Damage control, not damage repair – keeping an aging cutter active

Wednesday, June 27, 2018

Written by Petty Officer 1st Class Michael De Nyse

The crew of the Coast Guard Cutter Active, a 210-foot medium endurance Reliance-class cutter homeported in Port Angeles, Wash., interdicts more than 1 ton of cocaine from four suspected drug smugglers during a counter-narcotics patrol in the eastern Pacific Ocean, Friday, May 18, 2018. Cutters like Active routinely conduct operations from South America to the Bering Sea to perform defense operations, alien migrant interdiction, domestic fisheries protection, search-and-rescue, counter-narcotics and other Coast Guard missions at great distances from shore keeping threats far from the U.S. mainland. U.S. Coast Guard Photos by Petty Officer 1st Class Michael De Nyse.

On July 20, 1969, Neil Armstrong became the first human to step onto the lunar surface of the moon; over 48 years later, the U.S. Coast Guard is still using the same technology to conduct modern day operations.

The Coast Guard Cutter Active, a 210-foot medium endurance Reliance-class cutter homeported in Port Angeles, Washington, is the eighth Coast Guard vessel to bear the name and was officially commissioned Sept. 1, 1966—almost three years before Neil Armstrong stepped foot on the moon.

Petty Officer 1st Class Victor Arcelay, a damage controlman and one of the 75 crew members aboard Active, has the daunting task of keeping the Active, well — active.

“Imagine you have a ship that is 52, 53-years-old, you have to deal with systems that are about the same age,” said Arcelay. “As everything advances, parts become obsolete and chasing down parts or trying to fix with what you have available is a challenge.”

The crew of the Coast Guard Cutter Active, a 210-foot medium endurance Reliance-class cutter homeported in Port Angeles, Wash., interdicts more than 1 ton of cocaine from four suspected drug smugglers during a counter-narcotics patrol in the eastern Pacific Ocean, Friday, May 18, 2018. Cutters like Active routinely conduct operations from South America to the Bering Sea to perform defense operations, alien migrant interdiction, domestic fisheries protection, search-and-rescue, counter-narcotics and other Coast Guard missions at great distances from shore keeping threats far from the U.S. mainland. U.S. Coast Guard Photos by Petty Officer 1st Class Michael De Nyse.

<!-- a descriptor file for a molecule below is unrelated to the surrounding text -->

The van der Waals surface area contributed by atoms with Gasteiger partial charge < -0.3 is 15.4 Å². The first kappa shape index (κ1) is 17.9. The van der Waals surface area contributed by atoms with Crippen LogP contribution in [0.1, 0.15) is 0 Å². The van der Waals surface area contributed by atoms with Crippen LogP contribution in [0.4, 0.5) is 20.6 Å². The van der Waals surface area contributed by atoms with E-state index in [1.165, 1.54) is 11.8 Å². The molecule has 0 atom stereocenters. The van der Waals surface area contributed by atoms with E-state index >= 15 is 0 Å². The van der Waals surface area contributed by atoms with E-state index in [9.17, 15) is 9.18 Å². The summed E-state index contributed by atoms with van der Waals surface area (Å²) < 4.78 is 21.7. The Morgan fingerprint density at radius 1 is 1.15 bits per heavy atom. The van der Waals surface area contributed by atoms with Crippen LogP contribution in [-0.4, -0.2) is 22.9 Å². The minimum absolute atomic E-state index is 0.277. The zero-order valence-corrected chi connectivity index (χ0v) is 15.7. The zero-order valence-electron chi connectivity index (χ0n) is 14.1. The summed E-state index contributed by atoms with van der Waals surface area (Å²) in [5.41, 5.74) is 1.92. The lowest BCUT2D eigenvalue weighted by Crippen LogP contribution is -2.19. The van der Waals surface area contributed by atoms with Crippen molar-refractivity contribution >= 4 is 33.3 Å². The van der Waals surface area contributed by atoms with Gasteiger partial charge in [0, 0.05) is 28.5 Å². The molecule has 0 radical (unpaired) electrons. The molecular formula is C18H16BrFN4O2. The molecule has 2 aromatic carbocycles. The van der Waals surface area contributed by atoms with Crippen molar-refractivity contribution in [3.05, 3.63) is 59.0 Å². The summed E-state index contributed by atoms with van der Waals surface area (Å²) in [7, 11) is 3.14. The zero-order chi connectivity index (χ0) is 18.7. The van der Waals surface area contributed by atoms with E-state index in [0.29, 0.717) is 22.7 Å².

The crew of the Coast Guard Cutter Active, a 210-foot medium endurance Reliance-class cutter homeported in Port Angeles, Wash., interdicts more than 1 ton of cocaine from four suspected drug smugglers during a counter-narcotics patrol in the eastern Pacific Ocean, Friday, May 18, 2018. Cutters like Active routinely conduct operations from South America to the Bering Sea to perform defense operations, alien migrant interdiction, domestic fisheries protection, search-and-rescue, counter-narcotics and other Coast Guard missions at great distances from shore keeping threats far from the U.S. mainland. U.S. Coast Guard Photos by Petty Officer 1st Class Michael De Nyse.

The Active is currently operating well beyond its 30-year design service life. The Medium Endurance Cutter class is considered the backbone of the Coast Guard’s fleet; however, engineering challenges have plagued the operations of these vessels in recent years. There are many unique challenges to being the lead damage controlman aboard a cutter. It is damage control, not damage repair says Arcelay.

“Reporting here has kept me busy and I’m happy for it,” said Arcelay. “I usually tell my wife she’s my one and only, but the ship is my mistress, because I spend so many hours on this ship it would make any wife jealous.”

The crew returned June 1, 2018, from a 53-day counter-narcotics patrol in the Eastern Pacific Ocean where they interdicted three “panga” style vessels and one pleasure craft, resulting in the seizure of more than three tons of illicit narcotics worth an estimated $95 million wholesale value, and the apprehension of 11 suspected drug smugglers.